Week ahead in committees

I'm afraid it's a pretty humdrum week in Committee-land, with a dearth of cabinet ministers and a notable absence of cutting-edge party politics in forthcoming hearings.

The Mayor of London, Boris Johnson, is the biggest name appearing before any committee and the Science and Technology Committee's hearing on the possibility that vCJD might be silently spreading via medical procedures could be rather flesh-creeping.

And elsewhere the joint committee on the Draft Modern Slavery Bill continues its evidence-taking yomp through the week with two sessions on both Tuesday and Thursday, as they prepare the Bill to be launched on its formal parliamentary consideration in the next few weeks.

Here's my rundown of the week's highlights:


The Public Administration Committee (2pm) journeys to Sheffield University to quiz local councillors community groups and business representatives on reforming public services.

The Public Accounts Committee (3.15pm) has a second hearing on infrastructure investment and its impact on consumer bills based on this National Audit Office report which found that the government and industry regulators need reliable information on how much of the cost of new sewers, generators etc could be loaded directly onto utility bills, and 'how much is too much'.

Civil Servants from the Treasury and the Department for Energy and Climate Change give evidence.

Should big city councils have more sweeping powers to raise money through local taxation?

Mayor Boris Johnson and a supporting cast from London local government appear before the Communities and Local Government Committee's inquiry into fiscal devolution to cities (4pm).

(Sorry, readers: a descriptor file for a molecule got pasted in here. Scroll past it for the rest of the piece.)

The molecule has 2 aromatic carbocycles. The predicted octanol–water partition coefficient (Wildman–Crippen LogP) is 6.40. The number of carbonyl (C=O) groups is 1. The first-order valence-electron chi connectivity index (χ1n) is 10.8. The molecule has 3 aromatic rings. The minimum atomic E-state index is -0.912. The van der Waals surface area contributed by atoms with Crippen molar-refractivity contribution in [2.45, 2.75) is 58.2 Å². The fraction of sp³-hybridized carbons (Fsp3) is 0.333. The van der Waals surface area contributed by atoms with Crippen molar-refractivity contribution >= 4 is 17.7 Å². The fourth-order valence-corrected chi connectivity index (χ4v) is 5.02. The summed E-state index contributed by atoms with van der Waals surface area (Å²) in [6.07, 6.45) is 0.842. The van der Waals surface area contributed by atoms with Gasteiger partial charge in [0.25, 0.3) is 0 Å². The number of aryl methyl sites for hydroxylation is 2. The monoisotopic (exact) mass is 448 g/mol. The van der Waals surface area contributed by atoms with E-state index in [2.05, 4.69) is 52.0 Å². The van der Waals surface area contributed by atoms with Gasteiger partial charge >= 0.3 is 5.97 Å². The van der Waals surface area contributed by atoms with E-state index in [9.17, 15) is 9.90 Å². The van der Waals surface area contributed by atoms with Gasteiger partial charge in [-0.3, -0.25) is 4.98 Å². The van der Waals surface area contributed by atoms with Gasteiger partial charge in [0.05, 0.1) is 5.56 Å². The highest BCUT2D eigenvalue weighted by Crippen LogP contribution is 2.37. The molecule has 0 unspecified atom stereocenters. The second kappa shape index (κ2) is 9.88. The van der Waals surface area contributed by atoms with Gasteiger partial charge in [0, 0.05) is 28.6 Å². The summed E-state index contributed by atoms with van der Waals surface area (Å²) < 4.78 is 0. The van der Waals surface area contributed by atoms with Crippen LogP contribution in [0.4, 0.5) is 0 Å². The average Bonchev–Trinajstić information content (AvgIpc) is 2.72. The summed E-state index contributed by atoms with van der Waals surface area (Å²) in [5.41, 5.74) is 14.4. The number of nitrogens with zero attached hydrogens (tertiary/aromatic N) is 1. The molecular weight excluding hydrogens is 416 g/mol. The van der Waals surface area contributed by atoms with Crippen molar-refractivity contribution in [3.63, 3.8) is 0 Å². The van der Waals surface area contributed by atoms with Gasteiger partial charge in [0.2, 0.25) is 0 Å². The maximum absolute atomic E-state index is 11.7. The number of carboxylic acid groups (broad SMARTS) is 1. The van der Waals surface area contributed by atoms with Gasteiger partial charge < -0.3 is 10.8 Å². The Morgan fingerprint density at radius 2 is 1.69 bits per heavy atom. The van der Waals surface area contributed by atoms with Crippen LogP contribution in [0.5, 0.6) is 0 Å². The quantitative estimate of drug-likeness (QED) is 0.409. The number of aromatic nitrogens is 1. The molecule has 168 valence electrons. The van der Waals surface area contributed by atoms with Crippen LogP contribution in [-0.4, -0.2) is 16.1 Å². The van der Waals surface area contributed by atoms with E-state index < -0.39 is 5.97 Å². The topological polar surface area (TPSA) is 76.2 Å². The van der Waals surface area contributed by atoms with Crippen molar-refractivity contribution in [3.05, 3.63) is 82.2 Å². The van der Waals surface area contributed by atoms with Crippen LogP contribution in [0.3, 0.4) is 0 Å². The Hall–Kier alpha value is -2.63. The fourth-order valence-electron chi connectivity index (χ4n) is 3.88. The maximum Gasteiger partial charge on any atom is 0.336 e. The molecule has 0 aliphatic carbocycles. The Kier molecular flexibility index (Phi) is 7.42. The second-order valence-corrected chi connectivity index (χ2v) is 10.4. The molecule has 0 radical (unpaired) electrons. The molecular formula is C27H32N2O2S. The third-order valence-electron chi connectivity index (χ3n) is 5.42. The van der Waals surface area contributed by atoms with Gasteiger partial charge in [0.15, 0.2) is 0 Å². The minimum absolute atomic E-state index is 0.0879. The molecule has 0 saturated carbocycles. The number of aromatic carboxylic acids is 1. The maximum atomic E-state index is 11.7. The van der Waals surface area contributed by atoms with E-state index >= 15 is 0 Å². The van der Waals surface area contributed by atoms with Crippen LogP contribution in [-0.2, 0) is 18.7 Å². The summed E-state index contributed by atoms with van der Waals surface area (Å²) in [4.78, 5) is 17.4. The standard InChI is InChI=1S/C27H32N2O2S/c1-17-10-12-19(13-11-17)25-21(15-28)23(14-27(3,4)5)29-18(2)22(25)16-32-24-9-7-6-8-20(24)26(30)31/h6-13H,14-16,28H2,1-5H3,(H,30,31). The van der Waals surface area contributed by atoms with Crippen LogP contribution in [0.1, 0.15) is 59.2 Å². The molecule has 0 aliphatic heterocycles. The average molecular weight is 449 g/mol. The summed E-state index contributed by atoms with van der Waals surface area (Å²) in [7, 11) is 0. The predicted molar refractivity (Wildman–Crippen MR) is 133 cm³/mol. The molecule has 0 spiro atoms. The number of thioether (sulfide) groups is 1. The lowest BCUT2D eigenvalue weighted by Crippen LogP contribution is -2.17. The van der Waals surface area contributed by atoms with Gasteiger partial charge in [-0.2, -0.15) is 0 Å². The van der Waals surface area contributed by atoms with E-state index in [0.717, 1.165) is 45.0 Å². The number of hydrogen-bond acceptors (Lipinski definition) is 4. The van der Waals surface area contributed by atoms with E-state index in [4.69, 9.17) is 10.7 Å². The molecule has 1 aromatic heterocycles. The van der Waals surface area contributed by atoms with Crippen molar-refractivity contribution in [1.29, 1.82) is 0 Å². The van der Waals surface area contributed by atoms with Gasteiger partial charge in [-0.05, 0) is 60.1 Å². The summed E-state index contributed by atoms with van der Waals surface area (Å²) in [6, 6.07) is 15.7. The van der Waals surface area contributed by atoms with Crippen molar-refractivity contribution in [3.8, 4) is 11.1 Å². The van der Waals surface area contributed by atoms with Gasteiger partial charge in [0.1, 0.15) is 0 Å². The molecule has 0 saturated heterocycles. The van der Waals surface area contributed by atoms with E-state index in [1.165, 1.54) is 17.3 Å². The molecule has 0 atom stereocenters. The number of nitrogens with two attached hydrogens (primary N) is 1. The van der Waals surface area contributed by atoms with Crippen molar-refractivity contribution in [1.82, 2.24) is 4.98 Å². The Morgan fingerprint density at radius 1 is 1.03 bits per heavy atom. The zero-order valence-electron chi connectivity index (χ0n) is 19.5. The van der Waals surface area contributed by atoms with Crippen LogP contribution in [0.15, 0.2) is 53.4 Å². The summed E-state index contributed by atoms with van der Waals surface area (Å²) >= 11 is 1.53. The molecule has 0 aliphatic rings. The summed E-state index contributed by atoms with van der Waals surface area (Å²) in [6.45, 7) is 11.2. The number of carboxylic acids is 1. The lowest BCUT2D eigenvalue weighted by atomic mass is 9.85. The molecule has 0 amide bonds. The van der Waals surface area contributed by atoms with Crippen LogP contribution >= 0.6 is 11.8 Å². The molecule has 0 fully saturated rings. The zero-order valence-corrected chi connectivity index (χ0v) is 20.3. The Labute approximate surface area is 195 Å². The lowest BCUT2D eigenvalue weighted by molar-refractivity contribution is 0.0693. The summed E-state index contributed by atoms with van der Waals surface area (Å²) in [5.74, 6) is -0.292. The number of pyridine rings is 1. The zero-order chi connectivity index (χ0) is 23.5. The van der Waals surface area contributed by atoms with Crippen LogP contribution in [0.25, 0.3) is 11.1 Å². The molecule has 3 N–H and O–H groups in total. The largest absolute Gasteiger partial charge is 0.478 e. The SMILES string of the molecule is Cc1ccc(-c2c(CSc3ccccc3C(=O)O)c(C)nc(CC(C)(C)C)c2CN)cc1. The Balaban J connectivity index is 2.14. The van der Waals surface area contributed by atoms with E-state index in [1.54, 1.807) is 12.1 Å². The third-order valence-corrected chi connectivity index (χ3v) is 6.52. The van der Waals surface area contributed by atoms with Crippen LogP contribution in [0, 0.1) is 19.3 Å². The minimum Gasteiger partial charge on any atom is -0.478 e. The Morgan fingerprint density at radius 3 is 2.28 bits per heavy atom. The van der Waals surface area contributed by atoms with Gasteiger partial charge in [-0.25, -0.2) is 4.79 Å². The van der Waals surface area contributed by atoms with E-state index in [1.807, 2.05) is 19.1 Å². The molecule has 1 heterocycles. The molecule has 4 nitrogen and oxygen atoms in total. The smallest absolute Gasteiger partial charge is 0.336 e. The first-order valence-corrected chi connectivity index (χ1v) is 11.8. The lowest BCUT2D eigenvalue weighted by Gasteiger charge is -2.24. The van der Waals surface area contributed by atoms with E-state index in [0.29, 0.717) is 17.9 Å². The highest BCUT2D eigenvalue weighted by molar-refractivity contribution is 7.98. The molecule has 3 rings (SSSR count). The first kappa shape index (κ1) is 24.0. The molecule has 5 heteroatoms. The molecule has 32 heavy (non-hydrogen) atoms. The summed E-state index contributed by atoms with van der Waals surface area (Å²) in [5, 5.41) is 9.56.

And the Transport Committee (4.05pm) looks at the problems of isolated communities, with witnesses from one of the most isolated, the Scilly Isles.

Do they suffer from inadequate investment in infrastructure compared to other parts of the UK?

There are also witnesses from the Merseytravel passenger transport executive and, finally, from the junior transport minister Baroness Kramer.


The Business Innovation and Science Committee focuses on the impact of mining operations abroad and whether they provide sufficient benefit to local people.

Part of the reason for its inquiry into the extractive industries is that so many international resource companies are based in Britain.

Representatives from WWF-UK, Christian Aid, the London Mining Network, and the World Development Movement give evidence (10am).

Is it over yet?

Over at the Lords EU Sub-Committee on Economic and Financial Affairs (10.30am), Sir John Cunliffe, deputy governor for financial stability at the Bank of England, will give evidence about the eurozone crisis, including on the effect on UK banks on the European Commission's proposals for banking union.

The Scottish Affairs Committee (2.30pm) looks at the opaque and extremely concentrated pattern of land ownership in Scotland, with evidence from Scottish Land and Estates, the Historic Houses Association, the Institute for Fiscal Studies and Jim Gallagher, of Nuffield College, Oxford.

The Joint Committee on the Draft Modern Slavery Bill hears from the Dutch National Rapporteur on Trafficking in Human Beings and Sexual Violence against Children in its morning session (10.30am), and from members of the Scottish Parliament, the Welsh Assembly and the Northern Ireland Assembly in the afternoon (2.15pm).

Dame Sally Davies, the chief medical officer will give evidence to the Health Committee following her last annual report -and her evidence will feed into their inquiry into children's and adolescent mental health. (4pm)

The Lords Communications Committee (4.30pm) will hold a one-off evidence session with the outgoing chair of Ofcom, Dame Colette Bowe, who has served there since March 2009.